The UK economy slowed sharply in August as staff shortages reached the worst level on record, leaving businesses unable to keep up with surging demand, according to a closely watched survey.
Company managers reported the slowest pace of growth since the height of lockdown in February. IHS Markit’s purchasing managers index (PMI) came in at 55.3 in August – well below the 58.7 that economists had predicted. The PMI surveys are seen as a good predictor of future economic growth. Any reading above 50 indicates that the economy is expanding.
“An abnormally large slowdown in overall activity in August offers a stark warning to the UK economy that the accelerated levels of growth we’ve seen earlier this summer are not sustainable,” said Duncan Brock, group director at CIPS, which helps compile the survey. “It was the slowest output expansion for six months, and the worst shortages of staff and materials on record are mostly to blame.”
Chris Williamson, chief business economist at IHS Markit, said there were “clear signs of the recovery losing momentum” in the third quarter of the year. “Rising virus case numbers are deterring many forms of spending, notably by consumers, and have hit growth via worsening staff and supply shortages.”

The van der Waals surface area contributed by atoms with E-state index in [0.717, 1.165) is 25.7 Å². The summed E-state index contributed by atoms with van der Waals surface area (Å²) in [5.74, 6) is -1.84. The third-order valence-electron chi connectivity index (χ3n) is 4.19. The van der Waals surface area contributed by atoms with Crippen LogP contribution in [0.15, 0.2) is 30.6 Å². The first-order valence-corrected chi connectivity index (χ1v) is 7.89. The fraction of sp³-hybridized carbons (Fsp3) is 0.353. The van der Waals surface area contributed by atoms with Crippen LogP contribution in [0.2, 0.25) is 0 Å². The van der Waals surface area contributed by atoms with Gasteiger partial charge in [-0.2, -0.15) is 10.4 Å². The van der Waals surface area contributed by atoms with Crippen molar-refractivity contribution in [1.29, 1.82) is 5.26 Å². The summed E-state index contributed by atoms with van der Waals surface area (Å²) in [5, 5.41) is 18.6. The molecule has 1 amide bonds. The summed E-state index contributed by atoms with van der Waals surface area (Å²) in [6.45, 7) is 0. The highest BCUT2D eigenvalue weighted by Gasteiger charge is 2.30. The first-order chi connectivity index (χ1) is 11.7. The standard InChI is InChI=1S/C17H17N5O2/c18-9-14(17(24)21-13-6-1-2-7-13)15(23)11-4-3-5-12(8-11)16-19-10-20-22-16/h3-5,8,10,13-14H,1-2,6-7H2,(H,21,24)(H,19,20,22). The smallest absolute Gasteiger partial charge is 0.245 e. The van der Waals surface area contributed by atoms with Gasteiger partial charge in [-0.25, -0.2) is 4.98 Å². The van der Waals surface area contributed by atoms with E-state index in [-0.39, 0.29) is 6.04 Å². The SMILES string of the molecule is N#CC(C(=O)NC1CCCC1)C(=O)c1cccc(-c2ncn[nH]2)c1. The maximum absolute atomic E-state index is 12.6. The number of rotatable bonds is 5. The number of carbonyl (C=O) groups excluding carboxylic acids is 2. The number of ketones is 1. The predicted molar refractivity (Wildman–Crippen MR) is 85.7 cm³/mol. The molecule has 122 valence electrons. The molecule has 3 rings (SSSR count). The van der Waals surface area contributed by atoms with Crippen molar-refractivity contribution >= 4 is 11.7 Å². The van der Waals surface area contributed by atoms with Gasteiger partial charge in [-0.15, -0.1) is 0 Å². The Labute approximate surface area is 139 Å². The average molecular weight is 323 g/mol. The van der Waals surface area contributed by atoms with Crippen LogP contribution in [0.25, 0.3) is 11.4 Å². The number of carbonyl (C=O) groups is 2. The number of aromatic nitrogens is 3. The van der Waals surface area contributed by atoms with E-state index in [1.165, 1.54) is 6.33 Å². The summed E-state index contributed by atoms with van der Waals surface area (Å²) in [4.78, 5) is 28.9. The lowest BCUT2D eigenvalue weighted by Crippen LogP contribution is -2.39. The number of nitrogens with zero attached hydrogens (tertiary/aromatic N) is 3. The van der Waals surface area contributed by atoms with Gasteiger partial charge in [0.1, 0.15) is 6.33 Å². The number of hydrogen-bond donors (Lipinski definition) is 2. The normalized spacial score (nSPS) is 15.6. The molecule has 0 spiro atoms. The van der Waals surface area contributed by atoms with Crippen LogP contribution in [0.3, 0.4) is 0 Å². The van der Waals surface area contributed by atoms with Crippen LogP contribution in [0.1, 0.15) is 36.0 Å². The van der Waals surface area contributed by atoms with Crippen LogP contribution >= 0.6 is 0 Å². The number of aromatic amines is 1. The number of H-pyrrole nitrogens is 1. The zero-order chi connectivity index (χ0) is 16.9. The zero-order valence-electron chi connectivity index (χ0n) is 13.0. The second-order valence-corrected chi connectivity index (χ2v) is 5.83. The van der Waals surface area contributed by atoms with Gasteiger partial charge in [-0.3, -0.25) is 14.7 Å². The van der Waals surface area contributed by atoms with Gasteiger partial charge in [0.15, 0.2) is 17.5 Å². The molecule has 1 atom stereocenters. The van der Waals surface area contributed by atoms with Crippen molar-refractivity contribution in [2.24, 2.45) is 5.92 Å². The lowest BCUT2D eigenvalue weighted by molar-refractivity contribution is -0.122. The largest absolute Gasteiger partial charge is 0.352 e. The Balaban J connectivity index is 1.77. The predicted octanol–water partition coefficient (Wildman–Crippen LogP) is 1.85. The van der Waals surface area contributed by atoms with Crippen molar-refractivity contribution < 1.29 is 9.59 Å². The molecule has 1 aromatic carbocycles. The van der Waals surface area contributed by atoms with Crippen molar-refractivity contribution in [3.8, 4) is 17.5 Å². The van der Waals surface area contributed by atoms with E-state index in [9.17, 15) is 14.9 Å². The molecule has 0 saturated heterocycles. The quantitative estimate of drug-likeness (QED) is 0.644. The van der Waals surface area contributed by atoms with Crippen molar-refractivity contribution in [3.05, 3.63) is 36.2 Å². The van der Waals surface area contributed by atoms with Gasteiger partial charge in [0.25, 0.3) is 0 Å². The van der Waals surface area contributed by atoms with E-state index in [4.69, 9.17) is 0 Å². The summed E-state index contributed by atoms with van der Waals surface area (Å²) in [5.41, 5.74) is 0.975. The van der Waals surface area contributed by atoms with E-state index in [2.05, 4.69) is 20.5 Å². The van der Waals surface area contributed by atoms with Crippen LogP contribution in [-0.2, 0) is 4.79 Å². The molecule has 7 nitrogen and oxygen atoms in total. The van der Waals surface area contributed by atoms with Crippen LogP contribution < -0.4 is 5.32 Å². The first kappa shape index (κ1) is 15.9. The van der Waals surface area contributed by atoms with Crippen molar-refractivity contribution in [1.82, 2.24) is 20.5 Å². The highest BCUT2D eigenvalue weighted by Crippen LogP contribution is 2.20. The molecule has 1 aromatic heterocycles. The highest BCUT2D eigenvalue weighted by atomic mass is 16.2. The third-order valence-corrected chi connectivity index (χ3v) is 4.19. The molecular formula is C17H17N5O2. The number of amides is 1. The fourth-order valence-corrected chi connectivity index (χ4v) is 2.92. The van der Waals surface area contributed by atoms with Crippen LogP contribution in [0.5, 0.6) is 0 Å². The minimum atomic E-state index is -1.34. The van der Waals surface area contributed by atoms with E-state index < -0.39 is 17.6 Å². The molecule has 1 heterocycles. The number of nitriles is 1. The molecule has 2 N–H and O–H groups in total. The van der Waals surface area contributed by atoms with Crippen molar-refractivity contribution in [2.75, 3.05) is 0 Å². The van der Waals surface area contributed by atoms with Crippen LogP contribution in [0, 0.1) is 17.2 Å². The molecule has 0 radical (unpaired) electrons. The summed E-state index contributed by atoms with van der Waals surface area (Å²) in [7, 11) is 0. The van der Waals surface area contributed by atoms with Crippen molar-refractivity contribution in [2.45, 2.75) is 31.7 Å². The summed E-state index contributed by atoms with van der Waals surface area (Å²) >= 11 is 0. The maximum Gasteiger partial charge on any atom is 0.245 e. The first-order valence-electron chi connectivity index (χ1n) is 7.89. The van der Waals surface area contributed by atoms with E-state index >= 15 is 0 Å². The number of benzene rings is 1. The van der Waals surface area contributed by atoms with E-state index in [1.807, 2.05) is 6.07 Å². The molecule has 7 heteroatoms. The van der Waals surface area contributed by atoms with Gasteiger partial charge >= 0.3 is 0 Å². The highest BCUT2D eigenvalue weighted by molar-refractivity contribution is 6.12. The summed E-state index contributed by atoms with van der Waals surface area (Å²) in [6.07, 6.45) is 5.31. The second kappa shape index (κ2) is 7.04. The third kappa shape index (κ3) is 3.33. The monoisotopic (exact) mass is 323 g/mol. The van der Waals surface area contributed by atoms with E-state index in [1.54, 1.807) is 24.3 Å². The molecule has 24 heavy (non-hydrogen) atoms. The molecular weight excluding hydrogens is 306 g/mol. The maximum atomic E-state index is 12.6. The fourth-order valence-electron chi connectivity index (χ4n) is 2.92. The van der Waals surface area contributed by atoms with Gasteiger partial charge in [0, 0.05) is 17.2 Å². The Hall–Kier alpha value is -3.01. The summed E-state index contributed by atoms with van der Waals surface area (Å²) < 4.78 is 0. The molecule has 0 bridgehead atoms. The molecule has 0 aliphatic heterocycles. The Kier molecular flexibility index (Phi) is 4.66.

The number of people testing positive for Covid in the UK rose 13.5 per cent to 227,391 in the past week, up to Sunday, according to the latest official figures. The latest data comes as food firms have sought to recruit prisoners to solve a deepening recruitment crisis.
Supply problems have forced Nando’s to temporarily shut outlets across Britain, and food industry bosses have warned more restaurants could close in the coming weeks.
Sector chiefs said Brexit was to blame for the nation’s supply chain woes – as the industry struggles to cope with production workers returning home to the EU and a drastic lack of lorry drivers able to come to the UK. The food industry has also been suffering from a longer-term shortage of labour that predates the pandemic and Brexit.
Nick Allen, chief executive at the British Meat Processors Association, said the sector was struggling to get many product lines out to supermarkets and restaurants – with the UK’s meat production workforce down by up to 20 per cent.
“The supply problems are coming from the underlying labour problems happening since Brexit ... It’s certainly Brexit-related, but it’s also the immigration decisions our politicians are making since Brexit,” Mr Allen said.
He added: “Nando’s is the tip of the iceberg. I think we’re going to see more and more [closures]. Some people are still trying to open up their restaurants – but they’re struggling to get staff and struggling for deliveries.”
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